Michael Garland, author and illustrator
Puffin Books, 2004, Fiction
Suitable for: Children ages 4 to 8
Themes: Christmas Eve Adventure, Giving, Imagination, Hide-and-Seek Activity
Opening: “It was Christmas Eve. Tommy was sorting through the last few Christmas cards when he found one addressed to him. There was a note inside from Aunt Jean to join her at once….Tommy put on his hat and coat and walked out into the snowy night. Sure enough, there was a yellow taxi waiting for him, buried in snow up to its fenders. The driver was a strange little man who had to stand on the seat to see out the windshield. He didn’t answer when Tommy said hello. He just smiled and handed Tommy a note. But before Tommy could read it, the quiet night was broken by the roar of the engine. This was no ordinary cab! Tommy gasped as it lifted off the ground into the air.”
Tommy is taken on the ride of his life when he arrives at a special destination, Christmas City. He enters the Grand Palace and embarks upon a treasure hunt created by Aunt Jean, who leaves rhyming mystery notes around this sparkling city. Each note leads to a fun destination and a final surprise. Tommy encounters a courtyard with horse-drawn sleighs, street vendors, elves, ice sculptures, gift shops, musicians and dancers, and a grand dining hall. But, where is Aunt Jean? Christmas City is a wonderful addition to every Christmas book shelf.
Why I like this book: This is a book siblings can read together. Younger kids will be captivated by the breathtaking pictures and Tommy’s adventure. Older children will spend hours looking for the 200 items hidden in the pages of the book, decoding a holiday message, and finding their way through a maze. Garland’s attention to detail is exquisite and his illustrations are dazzling. Click on my author interview with Michael Garland (11/30/11) to learn more about the artist and his new book, Oh! What A Christmas.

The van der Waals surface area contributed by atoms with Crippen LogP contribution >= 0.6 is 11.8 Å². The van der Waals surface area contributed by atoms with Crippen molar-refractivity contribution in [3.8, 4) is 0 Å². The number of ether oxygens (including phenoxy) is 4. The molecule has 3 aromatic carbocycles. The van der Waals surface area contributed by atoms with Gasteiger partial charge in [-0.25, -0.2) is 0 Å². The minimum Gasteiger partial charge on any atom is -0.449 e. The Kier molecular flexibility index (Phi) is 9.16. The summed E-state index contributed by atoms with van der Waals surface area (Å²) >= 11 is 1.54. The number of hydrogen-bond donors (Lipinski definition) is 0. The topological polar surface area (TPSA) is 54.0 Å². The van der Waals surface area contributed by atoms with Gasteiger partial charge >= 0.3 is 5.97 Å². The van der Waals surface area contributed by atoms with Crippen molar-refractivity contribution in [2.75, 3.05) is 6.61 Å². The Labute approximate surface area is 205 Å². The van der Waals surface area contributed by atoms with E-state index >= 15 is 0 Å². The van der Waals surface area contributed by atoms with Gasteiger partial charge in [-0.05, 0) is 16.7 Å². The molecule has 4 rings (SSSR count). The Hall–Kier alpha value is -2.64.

Activity: This Look Again Book is educational. Arm your children with pencils and paper so they can count and list all the items that they find inside the book. On the last page, Garland lists all the items in a maze-like pattern. Parents may want to have their own Christmas treasure hunt. Leave notes for children to search for small gifts and candy, a recipe with ingredients to bake cookies, and items to make treats for their outside furry friends (i.e. peanut butter on pine cones, strung cranberries for an outdoor tree, bird seed hangers). For more information about other books with resources, please visit Perfect Picture Books.
Every Friday I will share my Perfect Picture Book, as will other writers on their blogs. Our selections will be posted on author Susanna Leonard Hill’s website under Perfect Picture Books. We hope to develop a list of favorite picture books for parents, teachers, librarians, writers, homeschoolers and gift-givers.